He asks: “Why do we want to separate knowledge from emotion?” His answer is that “amazement about the world is the common root”, which is expressed through a “harmonious integration” of all those intellectual and creative faculties that we use to respond to the wonder of things, both immense and minute.
Martin Kemp is professor of the history of art at the University of Oxford and co-director of Wallace Kemp/Artakt.
SOURCE NATURE|VOL 426 | 20 NOVEMBER 2003
FROM THE SAME PAGE WE POST THIS TEXT
seismic anisotropy of the mantle and mantleflow patterns; the rheology of subducted slabs and their geochemical consequences; and possible models for the physical origin of deep earthquakes. The book concludes with a chapter on core formation, magnetic-field generation and the inner core. This ball of iron at the centre of the Earth has been shown over the past 20 years to have some unusual properties: seismic waves travel faster parallel to the rotational axis than along equatorial paths, and it might (or might not) rotate at a slightly faster rate than the rest of the Earth. The author’s own ideas on the origin of anisotropy in the inner core through magnetic-field-induced stresses are described in a somewhat muted way here, leading to a more balanced feel. The book thus provides a sampler of deep-Earth problems. And as with most samplers, different readers will find nuggets that they like, and others of which they are not so fond.
The key point that emerges, irrespective of the precise flavour of each chapter, is that profound issues of planetary importance about the deep Earth remain unsolved. Conveying this fact achieves a portion of the author’s intent in writing this book. This book was originally published in 2000 in Japanese. This English translation has been substantially updated, but unfortunately the translation is sometimes distracting — some awkward sentences interfere with the flow of the text. Also, a few colour figures would have been worth the investment — I’d forgotten how horrid seismic tomography looks in shades of grey. Even with these cosmetic flaws, the book will be of value to practitioners of the deepEarth sciences. Particularly useful are its handy tutorial derivations of a broad range of simple mathematical concepts, and its reviews of some provocative current topics. I would recommend the book to advanced undergraduates, new graduate students or deep-Earth neophytes, if they are equipped with plenty of complementary reading and are already endowed with what we hope our students develop — a sceptical eye for the deep-Earth guy.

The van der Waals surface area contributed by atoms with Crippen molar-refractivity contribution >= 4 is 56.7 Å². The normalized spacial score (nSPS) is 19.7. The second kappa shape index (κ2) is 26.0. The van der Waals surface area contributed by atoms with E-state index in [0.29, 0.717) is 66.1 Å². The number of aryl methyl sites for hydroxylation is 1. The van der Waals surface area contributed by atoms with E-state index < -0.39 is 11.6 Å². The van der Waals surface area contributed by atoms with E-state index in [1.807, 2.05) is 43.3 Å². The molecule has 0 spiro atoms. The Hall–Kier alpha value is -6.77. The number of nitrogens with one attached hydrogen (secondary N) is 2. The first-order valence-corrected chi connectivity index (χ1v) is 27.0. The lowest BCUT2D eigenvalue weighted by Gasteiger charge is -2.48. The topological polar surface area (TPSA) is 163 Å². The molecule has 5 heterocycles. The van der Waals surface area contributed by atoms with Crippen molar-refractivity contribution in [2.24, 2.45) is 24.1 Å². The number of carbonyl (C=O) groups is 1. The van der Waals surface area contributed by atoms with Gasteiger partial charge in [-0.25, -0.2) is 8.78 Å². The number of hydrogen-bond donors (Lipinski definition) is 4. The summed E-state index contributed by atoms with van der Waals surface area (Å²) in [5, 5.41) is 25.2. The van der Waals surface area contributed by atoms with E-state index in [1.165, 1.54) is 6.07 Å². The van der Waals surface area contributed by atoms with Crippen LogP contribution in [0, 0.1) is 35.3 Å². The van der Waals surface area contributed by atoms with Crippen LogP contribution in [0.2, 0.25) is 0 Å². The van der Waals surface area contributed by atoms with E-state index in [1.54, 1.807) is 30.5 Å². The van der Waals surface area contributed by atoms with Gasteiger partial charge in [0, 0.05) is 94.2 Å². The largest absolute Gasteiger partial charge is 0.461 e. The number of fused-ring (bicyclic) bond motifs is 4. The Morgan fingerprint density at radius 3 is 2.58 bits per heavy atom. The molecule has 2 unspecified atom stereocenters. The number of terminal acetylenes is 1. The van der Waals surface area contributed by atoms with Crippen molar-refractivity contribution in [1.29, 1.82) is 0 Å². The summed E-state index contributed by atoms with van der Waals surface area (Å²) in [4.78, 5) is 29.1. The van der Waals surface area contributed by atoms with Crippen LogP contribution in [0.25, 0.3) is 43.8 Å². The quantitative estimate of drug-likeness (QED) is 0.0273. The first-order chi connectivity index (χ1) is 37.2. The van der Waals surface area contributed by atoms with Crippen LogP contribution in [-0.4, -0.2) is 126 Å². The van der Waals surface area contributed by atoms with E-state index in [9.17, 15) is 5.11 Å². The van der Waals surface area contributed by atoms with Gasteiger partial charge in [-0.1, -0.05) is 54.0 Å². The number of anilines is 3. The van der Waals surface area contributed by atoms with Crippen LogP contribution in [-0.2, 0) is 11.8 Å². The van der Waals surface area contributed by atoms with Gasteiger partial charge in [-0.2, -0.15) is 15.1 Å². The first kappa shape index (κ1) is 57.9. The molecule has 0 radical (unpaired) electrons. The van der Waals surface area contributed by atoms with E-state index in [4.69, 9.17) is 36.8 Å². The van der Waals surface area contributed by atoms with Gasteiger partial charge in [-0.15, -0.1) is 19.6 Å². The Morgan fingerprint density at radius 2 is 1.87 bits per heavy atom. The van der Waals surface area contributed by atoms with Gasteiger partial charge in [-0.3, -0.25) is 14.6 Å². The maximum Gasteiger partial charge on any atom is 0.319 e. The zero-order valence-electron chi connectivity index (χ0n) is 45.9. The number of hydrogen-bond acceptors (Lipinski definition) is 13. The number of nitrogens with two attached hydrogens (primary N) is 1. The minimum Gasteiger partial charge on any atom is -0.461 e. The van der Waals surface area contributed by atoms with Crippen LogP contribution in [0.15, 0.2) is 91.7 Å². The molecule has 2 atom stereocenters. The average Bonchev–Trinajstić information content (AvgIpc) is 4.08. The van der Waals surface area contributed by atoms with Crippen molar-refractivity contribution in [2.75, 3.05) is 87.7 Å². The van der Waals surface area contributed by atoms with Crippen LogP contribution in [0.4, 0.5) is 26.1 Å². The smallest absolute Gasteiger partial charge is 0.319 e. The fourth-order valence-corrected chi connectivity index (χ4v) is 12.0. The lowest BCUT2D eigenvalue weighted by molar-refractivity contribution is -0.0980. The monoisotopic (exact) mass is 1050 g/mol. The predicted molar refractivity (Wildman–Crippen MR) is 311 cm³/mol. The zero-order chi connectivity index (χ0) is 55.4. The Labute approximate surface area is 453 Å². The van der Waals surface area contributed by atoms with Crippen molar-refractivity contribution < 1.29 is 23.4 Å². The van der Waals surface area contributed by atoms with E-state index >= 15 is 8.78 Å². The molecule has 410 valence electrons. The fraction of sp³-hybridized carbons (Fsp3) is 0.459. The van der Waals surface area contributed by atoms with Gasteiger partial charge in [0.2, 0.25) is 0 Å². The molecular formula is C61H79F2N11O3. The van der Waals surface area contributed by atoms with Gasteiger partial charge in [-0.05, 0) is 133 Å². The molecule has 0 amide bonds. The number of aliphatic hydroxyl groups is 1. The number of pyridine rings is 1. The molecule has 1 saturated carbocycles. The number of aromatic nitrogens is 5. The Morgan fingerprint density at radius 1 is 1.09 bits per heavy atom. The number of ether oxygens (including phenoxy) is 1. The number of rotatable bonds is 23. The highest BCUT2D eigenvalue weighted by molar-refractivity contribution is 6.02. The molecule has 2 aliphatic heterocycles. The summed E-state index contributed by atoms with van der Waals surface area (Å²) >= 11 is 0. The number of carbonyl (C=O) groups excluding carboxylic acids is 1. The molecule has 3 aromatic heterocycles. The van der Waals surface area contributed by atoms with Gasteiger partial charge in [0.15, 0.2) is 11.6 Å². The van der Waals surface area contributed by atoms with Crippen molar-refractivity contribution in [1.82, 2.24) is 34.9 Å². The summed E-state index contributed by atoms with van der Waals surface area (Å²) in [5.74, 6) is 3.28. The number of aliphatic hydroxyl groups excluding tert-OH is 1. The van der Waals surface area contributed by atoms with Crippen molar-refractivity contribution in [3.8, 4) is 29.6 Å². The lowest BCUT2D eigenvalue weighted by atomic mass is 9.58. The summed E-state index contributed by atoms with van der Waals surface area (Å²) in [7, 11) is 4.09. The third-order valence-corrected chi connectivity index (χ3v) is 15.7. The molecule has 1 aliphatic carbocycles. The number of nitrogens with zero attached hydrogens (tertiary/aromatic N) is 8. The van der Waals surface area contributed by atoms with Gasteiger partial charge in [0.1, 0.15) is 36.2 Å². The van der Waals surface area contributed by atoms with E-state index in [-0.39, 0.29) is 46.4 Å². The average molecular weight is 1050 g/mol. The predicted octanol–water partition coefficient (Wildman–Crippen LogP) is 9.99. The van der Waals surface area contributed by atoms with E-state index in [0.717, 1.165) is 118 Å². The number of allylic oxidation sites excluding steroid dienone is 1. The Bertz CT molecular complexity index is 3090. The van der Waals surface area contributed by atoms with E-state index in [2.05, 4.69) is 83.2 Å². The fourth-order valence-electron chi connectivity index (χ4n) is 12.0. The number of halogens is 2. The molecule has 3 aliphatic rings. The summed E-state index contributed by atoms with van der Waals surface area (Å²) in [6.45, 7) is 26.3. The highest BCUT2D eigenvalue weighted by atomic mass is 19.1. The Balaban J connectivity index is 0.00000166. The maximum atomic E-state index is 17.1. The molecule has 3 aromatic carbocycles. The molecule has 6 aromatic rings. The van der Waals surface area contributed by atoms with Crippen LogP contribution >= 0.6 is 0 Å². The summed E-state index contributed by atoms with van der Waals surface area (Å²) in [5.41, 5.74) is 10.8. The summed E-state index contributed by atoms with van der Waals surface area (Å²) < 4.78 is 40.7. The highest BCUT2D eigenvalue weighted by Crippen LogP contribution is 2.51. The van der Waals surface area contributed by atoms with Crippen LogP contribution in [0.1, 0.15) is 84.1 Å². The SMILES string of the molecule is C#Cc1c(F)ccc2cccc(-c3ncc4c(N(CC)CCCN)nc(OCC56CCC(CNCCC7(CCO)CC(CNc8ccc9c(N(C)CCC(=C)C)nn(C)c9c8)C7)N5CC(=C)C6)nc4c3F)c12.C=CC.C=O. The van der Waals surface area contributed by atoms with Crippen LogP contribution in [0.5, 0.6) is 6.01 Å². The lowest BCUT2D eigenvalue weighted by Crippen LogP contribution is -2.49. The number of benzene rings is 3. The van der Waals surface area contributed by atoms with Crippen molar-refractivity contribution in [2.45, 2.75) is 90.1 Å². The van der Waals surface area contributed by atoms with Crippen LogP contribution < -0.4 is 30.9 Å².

■ Quentin Williams is in the Department of Earth Sciences, University of California, Santa Cruz, California 95064, USA.